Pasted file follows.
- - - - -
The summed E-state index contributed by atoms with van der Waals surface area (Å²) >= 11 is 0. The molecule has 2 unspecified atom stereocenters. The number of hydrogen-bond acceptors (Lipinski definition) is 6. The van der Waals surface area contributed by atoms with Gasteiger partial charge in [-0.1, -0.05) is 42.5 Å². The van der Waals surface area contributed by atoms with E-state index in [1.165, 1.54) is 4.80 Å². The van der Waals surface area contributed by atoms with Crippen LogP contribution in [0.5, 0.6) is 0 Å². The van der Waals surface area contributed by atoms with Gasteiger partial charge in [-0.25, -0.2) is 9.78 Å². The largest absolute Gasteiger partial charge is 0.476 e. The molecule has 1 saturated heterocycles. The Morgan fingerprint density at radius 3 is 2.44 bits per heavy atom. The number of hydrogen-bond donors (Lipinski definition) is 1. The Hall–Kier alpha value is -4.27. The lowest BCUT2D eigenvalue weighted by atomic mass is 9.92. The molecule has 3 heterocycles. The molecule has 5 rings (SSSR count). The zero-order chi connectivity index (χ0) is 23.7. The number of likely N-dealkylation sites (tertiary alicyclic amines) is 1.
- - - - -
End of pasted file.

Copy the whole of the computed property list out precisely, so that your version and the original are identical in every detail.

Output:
The summed E-state index contributed by atoms with van der Waals surface area (Å²) >= 11 is 0. The molecule has 2 unspecified atom stereocenters. The number of hydrogen-bond acceptors (Lipinski definition) is 6. The van der Waals surface area contributed by atoms with Gasteiger partial charge in [-0.1, -0.05) is 42.5 Å². The van der Waals surface area contributed by atoms with E-state index in [1.165, 1.54) is 4.80 Å². The van der Waals surface area contributed by atoms with Crippen LogP contribution in [0.5, 0.6) is 0 Å². The van der Waals surface area contributed by atoms with Gasteiger partial charge in [-0.25, -0.2) is 9.78 Å². The largest absolute Gasteiger partial charge is 0.476 e. The molecule has 1 saturated heterocycles. The Morgan fingerprint density at radius 3 is 2.44 bits per heavy atom. The number of hydrogen-bond donors (Lipinski definition) is 1. The Hall–Kier alpha value is -4.27. The lowest BCUT2D eigenvalue weighted by atomic mass is 9.92. The molecule has 3 heterocycles. The molecule has 5 rings (SSSR count). The zero-order chi connectivity index (χ0) is 23.7. The number of likely N-dealkylation sites (tertiary alicyclic amines) is 1.